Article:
The 90's Look

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The Bad Wedding Video. They parody themselves and we all know how to identify them. I’ve heard them described as a “90’s look” and not in a vintage kind of way. They may feature some shaky footage or less than stellar audio, courtesy of uncle Phil who volunteered to shoot the wedding with his brand new “high-end” camera but forgot to consider the microphone. Whatever the case, bad videos are pretty easily recognizable and sometimes one bad element, like a botched audio during speeches or a bad choice in background music can spoil the whole sequence, like how one bad ingredient can spoil a dish. An exceptional wedding video on the other hand is not so easily distinguished, and pinpointing the reason why a video is great as opposed to simply good, can be elusive and misunderstood. 

 

A wedding video is a product of the entire process, consisting of preproduction planning, shooting and editing. One single element, no matter how impressive on it’s own cannot turn a bad video into a great one by itself. No drone shot, soundtrack or filter/color treatment is the magical ingredient that can be repeated for every video. Some things, of course happen by chance like having the perfect camera set up for the ring bearer’s spur-of-the-moment dance during the speeches. There are, however certain efforts that go into a great wedding video that helps set itself apart from the “average” category.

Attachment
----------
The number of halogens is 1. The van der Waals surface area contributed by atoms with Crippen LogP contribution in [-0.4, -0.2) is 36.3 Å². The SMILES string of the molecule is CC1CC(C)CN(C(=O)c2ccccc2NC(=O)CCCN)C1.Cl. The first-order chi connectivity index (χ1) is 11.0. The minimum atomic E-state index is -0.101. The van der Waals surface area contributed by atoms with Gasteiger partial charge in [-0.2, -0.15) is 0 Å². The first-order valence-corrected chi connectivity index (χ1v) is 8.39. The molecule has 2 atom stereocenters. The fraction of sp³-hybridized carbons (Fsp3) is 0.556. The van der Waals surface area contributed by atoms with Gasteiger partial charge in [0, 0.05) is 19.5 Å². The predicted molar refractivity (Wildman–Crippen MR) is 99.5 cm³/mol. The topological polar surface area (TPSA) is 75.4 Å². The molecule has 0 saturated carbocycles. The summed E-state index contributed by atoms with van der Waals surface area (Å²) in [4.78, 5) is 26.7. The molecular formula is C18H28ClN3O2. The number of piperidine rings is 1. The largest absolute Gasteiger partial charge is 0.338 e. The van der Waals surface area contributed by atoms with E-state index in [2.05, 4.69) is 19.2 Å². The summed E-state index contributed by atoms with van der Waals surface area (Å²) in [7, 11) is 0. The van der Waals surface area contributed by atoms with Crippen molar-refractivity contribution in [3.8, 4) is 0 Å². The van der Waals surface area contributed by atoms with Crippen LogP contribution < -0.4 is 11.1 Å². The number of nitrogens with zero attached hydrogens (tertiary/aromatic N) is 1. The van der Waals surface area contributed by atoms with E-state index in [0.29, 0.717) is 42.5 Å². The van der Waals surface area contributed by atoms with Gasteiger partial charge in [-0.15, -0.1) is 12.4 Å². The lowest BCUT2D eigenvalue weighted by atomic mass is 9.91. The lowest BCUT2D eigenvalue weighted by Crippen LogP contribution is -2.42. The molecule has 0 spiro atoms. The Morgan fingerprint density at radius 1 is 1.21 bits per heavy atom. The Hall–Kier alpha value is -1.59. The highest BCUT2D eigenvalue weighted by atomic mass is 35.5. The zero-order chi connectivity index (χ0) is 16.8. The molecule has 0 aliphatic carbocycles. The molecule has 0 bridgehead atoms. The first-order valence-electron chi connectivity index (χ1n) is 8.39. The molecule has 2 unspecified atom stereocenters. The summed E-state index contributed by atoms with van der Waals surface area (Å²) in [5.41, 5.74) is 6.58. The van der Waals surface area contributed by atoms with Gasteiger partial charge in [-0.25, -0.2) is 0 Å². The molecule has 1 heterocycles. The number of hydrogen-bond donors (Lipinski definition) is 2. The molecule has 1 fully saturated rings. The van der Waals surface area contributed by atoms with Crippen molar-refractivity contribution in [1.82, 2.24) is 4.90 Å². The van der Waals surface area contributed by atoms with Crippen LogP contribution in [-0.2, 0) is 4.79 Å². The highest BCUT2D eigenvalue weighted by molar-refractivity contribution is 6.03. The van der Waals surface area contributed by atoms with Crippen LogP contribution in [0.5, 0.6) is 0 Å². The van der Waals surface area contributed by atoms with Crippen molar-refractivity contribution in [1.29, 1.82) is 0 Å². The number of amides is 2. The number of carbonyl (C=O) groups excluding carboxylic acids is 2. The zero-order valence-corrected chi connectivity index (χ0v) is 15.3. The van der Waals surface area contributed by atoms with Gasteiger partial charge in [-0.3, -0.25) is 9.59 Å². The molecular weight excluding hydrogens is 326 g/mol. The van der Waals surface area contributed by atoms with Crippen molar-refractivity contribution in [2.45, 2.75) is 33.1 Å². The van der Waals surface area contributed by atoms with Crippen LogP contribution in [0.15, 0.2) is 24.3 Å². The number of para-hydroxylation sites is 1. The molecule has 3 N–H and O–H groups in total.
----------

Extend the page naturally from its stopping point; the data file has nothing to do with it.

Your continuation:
The pre-production stage for a wedding video often doesn’t find its way onto the package details. It is still a very critical stage for customizing the video to represent the couple’s taste in music and understanding things like sense of humor (may come into play during guest interviews). If there is a special pair of earrings that a bride’s mother gave to her daughter, a videographer should know about it prior to the shoot. Not only should he/she know about it, but the way it gets shot and edited is often determined weeks or even months in advance of the wedding day. How will the earrings be framed? How will they be connected to the mother? Will the bride mention it verbally on camera? Will it be a voice-over, perhaps? Maybe a split screen showing the mother on one side and the daughter on the other side with the earrings being the common object seen on both frames. All of these options are available to a professional video team and paying close attention to this type of detail in the pre-production process is critical for the finished product to be as perfect as possible.